50 Years with The Methodist Messenger
The fiftieth anniversary of our monthly newsletter, “The Methodist Messenger,” occurred in 2001. At that time the newsletter staff decided to celebrate the longevity of the publication by looking back at the life of WUMC through the “lens” of The Messenger, recapping each decade of church life from 1950 through 1990. Our appreciation is extended to Willow Brost for providing a synopsis of the archived newsletters that provide a glimpse back into the last five decades at WUMC. On this page, we have provided a summary of Willow's work. Please contact the church office if you wish to read the overviews or archived newsletters in more depth For now, sit back and enjoy a summary of what was happening at WUMC from 1950 through 1990!
Truman and Eisenhower were our presidents during this decade and the Korean War was in progress while we were still getting over WWII. Residential growth in the suburbs was in full gear and the “baby boom” was well underway.
WUMC was thriving under the leadership of Rev. Marshal Lucas, with average Easter Sunday attendances of 1,000 to 1,200. During this decade new pews were installed and a new stove was installed in the kitchen. In 1954, the architectural firm of Shelgren and Whitman were contracted to develop plans for a building expansion. “The locating of the temporary building to our front lawn and the absence of the old barn on the property of our neighbor Mr. Rembettie. Behind our church the basement has been dug and the foundation walls are complete.” (September 1955) Much work was done to expand the church at its southern points. The budget for 1951-52 reached a new high of $25,166, then grew to 52,000 by 1957.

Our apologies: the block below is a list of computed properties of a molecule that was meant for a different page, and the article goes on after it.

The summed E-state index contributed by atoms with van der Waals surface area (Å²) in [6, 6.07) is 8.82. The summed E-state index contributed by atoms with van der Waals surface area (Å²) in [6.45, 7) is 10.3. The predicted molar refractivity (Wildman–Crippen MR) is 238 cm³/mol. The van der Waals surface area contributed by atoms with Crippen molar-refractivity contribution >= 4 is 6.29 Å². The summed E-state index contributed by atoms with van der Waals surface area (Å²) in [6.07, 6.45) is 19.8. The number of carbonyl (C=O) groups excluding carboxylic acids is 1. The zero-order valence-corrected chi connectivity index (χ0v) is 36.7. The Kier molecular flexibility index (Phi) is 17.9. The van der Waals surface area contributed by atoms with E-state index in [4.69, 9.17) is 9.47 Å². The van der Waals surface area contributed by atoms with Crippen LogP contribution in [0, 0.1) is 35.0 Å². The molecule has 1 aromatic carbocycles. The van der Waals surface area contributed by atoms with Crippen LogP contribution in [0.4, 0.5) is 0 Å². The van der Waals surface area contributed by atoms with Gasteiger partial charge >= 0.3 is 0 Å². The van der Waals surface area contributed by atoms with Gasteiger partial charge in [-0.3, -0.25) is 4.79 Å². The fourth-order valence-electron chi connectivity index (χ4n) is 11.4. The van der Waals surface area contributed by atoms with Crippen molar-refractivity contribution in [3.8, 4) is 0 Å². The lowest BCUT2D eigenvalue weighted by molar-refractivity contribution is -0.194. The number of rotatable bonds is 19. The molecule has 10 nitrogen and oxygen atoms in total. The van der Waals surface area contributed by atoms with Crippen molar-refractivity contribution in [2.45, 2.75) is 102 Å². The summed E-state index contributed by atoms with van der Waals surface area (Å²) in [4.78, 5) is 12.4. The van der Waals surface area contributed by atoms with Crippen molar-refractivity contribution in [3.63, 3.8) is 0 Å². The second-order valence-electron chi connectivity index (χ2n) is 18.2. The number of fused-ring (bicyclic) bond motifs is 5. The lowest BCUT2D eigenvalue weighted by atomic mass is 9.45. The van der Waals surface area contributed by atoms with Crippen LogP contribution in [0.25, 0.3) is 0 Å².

In April 1951, a monthly newsletter called "The Methodist Messenger" was launched and mailed to 521 households. Volunteers submited articles, typed, mimeographed, addressed, sorted, and mailed the newsletter. In November of 1952, the purpose of The Messenger was defined as “carrying the messages of the organizations and the news of the church family.”
The staff at the church underwent several changes during the decade with one exception – our senior pastor, Marshal Lucas. In February 1959, Mr. Arthur Kraatz was named assistant to the minister. In June, Wayne Tidd became our first associate pastor and was replaced in March 1960 by Rev. Philip Schaal. In October 1951, “Richard Hill was named Assistant Church School Superintendent. In 1954, Mrs. Richard Stewart took the staff position of Director of Christian Education followed by Mrs. Burwill Glenn. Average Sunday school attendance was between 300 to 400 each week. Robert Stoll was the director of the Senior Choir and Mrs. Robert Opperman directed the Junior Choir.
Activities of the Sunday School and Methodist Youth Fellowship (MYF) included summer picnics, Easter Sunrise Service, summer camp at Silver Lake, hayrides, square dancing, sledding, and potluck dinners. The 40 active members of the (MYF) groups "purchased and set up the Nativity Scene which so many enjoyed in passing by our church.” Their major fund-raiser was an annual “Fish Dinner – Adults $1.00; Children $.75.”